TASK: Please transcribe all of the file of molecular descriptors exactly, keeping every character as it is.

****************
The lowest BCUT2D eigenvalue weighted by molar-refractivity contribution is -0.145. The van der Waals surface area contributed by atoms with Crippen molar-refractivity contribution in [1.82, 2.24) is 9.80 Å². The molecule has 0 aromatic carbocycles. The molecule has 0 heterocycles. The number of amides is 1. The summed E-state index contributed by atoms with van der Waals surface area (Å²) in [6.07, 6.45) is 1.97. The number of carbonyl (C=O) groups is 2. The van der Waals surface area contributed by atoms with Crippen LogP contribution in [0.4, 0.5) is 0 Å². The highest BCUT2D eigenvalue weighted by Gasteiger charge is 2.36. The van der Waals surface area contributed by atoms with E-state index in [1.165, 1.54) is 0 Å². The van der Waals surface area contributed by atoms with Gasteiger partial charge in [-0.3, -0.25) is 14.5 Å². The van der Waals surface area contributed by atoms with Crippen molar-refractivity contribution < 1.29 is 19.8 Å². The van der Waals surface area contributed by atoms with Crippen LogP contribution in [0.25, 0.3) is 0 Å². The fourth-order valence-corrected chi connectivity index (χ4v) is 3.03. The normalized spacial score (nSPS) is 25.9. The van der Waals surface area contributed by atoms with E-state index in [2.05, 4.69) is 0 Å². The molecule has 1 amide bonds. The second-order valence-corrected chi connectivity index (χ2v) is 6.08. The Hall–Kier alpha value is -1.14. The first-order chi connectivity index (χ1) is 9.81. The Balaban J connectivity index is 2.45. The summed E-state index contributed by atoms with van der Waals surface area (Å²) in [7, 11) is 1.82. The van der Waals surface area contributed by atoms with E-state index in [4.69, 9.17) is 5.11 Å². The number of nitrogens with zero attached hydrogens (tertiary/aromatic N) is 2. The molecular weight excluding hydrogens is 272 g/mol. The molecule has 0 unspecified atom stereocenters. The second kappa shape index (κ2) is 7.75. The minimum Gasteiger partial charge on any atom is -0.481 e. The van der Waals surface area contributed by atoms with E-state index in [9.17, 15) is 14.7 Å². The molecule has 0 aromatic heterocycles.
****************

The lowest BCUT2D eigenvalue weighted by molar-refractivity contribution is -0.145. The van der Waals surface area contributed by atoms with Crippen molar-refractivity contribution in [1.82, 2.24) is 9.80 Å². The molecule has 0 aromatic carbocycles. The molecule has 0 heterocycles. The number of amides is 1. The summed E-state index contributed by atoms with van der Waals surface area (Å²) in [6.07, 6.45) is 1.97. The number of carbonyl (C=O) groups is 2. The van der Waals surface area contributed by atoms with Crippen LogP contribution in [0.4, 0.5) is 0 Å². The highest BCUT2D eigenvalue weighted by Gasteiger charge is 2.36. The van der Waals surface area contributed by atoms with E-state index in [1.165, 1.54) is 0 Å². The van der Waals surface area contributed by atoms with Gasteiger partial charge in [-0.3, -0.25) is 14.5 Å². The van der Waals surface area contributed by atoms with Crippen molar-refractivity contribution < 1.29 is 19.8 Å². The van der Waals surface area contributed by atoms with Crippen LogP contribution in [0.25, 0.3) is 0 Å². The fourth-order valence-corrected chi connectivity index (χ4v) is 3.03. The normalized spacial score (nSPS) is 25.9. The van der Waals surface area contributed by atoms with E-state index in [2.05, 4.69) is 0 Å². The molecule has 1 amide bonds. The second-order valence-corrected chi connectivity index (χ2v) is 6.08. The Hall–Kier alpha value is -1.14. The first-order chi connectivity index (χ1) is 9.81. The Balaban J connectivity index is 2.45. The summed E-state index contributed by atoms with van der Waals surface area (Å²) in [7, 11) is 1.82. The van der Waals surface area contributed by atoms with E-state index in [4.69, 9.17) is 5.11 Å². The number of nitrogens with zero attached hydrogens (tertiary/aromatic N) is 2. The molecular weight excluding hydrogens is 272 g/mol. The molecule has 0 unspecified atom stereocenters. The second kappa shape index (κ2) is 7.75. The minimum Gasteiger partial charge on any atom is -0.481 e. The van der Waals surface area contributed by atoms with E-state index in [9.17, 15) is 14.7 Å². The molecule has 0 aromatic heterocycles.